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Topic: [LEARN HOW TO USE QUOTES PROPERLY] Re: Dare I start another vinyl topic? (Read 747 times) previous topic - next topic
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[LEARN HOW TO USE QUOTES PROPERLY] Re: Dare I start another vinyl topic?


dctobluelight has suggested that recordings of that era are so bad that putting them on vinyl doesn't degrade them, and this explains why people can't tell. But I am skeptical.
Clive, your skepticism is IME well-founded
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That's not exactly what I said.  To clarify, the typical recording of the analog era was recorded on multitrack tape, mixed to stereo (1 generation), that master dubbed and equalized (2nd gen) and a copy made of that to cut lacquer (3rd gen).  Some variance from this is of course possible, i.e. the lacquer was cut from the equalized master not the copy, but lacquers would be at least 2-3 tape generations away from the original.  That is a LOT of generation loss!
Up until the claims about generational loss, the account above agrees with what I saw in the day, and what the practitioners of the day tell me about it today.

The generational loss was improved by technical improvements in analog tape technology, the greatest of which were Dolby B and high performance (high bias) tape formulations.  Obviously, something drove the widespread move to digital mastering which was well under way by the early 1970s as you say. But after Dolby A asnd modern tape formulations, a generation of analog tape made an interesting but not daunting ABX test.  That was actually tried in the early 1980s so this is not speculation.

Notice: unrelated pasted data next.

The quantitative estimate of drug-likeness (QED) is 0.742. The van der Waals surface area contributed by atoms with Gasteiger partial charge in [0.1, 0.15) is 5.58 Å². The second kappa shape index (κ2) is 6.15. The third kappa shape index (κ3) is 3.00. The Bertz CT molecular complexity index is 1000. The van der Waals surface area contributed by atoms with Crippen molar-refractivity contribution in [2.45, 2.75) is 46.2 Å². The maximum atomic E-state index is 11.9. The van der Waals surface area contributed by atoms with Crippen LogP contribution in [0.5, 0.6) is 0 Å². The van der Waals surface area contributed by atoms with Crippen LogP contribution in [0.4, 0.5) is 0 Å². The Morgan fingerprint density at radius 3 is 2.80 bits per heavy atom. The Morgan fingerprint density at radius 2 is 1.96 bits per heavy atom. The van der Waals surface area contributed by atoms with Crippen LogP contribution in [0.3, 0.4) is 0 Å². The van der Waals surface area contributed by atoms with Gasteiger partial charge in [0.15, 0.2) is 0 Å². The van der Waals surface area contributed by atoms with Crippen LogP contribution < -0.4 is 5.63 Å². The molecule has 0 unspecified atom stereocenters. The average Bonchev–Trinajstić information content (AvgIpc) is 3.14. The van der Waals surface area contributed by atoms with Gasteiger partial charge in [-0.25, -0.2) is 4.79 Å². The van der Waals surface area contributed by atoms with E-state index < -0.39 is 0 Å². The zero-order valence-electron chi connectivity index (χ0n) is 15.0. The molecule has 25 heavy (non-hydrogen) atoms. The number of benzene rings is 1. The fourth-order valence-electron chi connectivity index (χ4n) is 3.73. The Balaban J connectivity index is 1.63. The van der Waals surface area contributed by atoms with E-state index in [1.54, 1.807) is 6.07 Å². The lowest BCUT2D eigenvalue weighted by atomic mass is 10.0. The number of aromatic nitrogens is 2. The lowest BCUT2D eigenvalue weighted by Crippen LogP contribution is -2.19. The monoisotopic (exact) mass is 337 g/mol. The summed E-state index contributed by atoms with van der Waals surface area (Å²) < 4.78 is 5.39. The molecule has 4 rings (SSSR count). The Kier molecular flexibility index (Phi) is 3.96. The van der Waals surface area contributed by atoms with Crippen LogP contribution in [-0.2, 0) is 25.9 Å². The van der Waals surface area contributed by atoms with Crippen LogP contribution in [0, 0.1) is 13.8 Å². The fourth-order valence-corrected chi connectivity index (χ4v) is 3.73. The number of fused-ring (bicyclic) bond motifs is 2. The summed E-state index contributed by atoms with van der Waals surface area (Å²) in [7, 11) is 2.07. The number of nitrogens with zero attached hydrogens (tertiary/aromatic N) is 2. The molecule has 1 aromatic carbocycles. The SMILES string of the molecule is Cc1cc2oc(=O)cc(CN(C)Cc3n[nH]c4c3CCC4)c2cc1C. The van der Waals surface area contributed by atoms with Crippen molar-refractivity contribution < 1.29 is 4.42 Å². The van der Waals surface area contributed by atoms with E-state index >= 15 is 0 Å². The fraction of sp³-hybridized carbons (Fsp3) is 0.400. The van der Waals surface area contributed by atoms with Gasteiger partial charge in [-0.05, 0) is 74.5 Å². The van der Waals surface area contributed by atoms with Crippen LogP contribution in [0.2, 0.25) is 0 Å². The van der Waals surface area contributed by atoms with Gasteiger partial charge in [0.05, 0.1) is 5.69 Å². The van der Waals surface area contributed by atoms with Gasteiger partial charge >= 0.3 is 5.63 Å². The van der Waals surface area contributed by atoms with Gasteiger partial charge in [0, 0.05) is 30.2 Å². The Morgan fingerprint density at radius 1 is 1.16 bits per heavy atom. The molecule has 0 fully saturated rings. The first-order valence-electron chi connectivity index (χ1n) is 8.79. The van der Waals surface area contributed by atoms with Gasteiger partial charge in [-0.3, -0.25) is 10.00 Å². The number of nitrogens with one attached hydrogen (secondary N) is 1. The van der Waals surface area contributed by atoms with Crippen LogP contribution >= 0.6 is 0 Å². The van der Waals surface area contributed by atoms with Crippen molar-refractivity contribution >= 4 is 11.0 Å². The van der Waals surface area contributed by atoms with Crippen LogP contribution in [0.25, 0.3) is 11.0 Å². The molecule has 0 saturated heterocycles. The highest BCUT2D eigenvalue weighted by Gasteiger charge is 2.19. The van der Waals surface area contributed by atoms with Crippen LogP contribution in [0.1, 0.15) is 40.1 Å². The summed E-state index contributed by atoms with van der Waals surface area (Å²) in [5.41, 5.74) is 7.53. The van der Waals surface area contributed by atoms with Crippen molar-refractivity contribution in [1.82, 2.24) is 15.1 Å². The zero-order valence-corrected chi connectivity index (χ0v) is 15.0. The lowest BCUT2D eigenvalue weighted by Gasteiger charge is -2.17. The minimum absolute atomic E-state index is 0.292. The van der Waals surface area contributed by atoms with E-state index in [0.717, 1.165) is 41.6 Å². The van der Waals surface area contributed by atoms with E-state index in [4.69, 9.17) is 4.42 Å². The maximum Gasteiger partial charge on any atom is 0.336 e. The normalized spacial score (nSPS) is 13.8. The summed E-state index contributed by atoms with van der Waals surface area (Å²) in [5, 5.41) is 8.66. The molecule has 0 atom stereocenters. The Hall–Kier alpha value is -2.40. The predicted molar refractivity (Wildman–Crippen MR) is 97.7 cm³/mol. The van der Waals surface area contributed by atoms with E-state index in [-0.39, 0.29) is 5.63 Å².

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But assume (incorrectly, but just for a moment) that tape and vinyl had the same exact nonlinearities and noise floor.

A horrid assumption, but lets follow to see where that fiction leads...

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Would the vinyl copy of the tape be the same or worse than the tape?  Yeah, worse, by 1 generation's worth of crap.  Now take that tape and dub it to a medium with less of the same noise and nonlinearities, like lacquer/vinyl actually is, what do you get?  A reasonably close replica of the tape with all it's "glories" with a bit of different crap thrown in at a lower level.  And dubbing to 16/44?  You get an audibly exact replica of the tape.  Comparing the vinyl to the 16/44...is it any wonder telling them apart during high levels of audio is difficult?

I don't think that was one of the comparisons that was available. I'm talking the exact same musical work and studio performance being compared, level matched and time synched. Did I miss something?

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But that comparison doesn't prove anything except the analog chain is flawed.  No surprise there, that's why we ended up with 16/44. 
If you ABX compare a CD transfer of a 70s rock recording to its vinyl equivalent, there is an obvious difference - the CD is clearly better.

Without relevant evidence, we have nothing but speciulation about that.

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I'm going to stop you right there.  That's incorrect for SO many reasons.  "Better" is subjective opinion.  "Better" is not consistent in that comparison.  And finally, the most important point, you can't actually ABX the two and assume you're only comparing the effects of vinyl!

Point of order. ABX is a test of differences, not one of preferences.  You can't get blood out of a stone. If you want to test preference how about using some scientific tool that is a proper test for preference?

Given the apparent absence of viable tracks to compare, and the use of the wrong testing paradigm, I'm stepping back from this!


 
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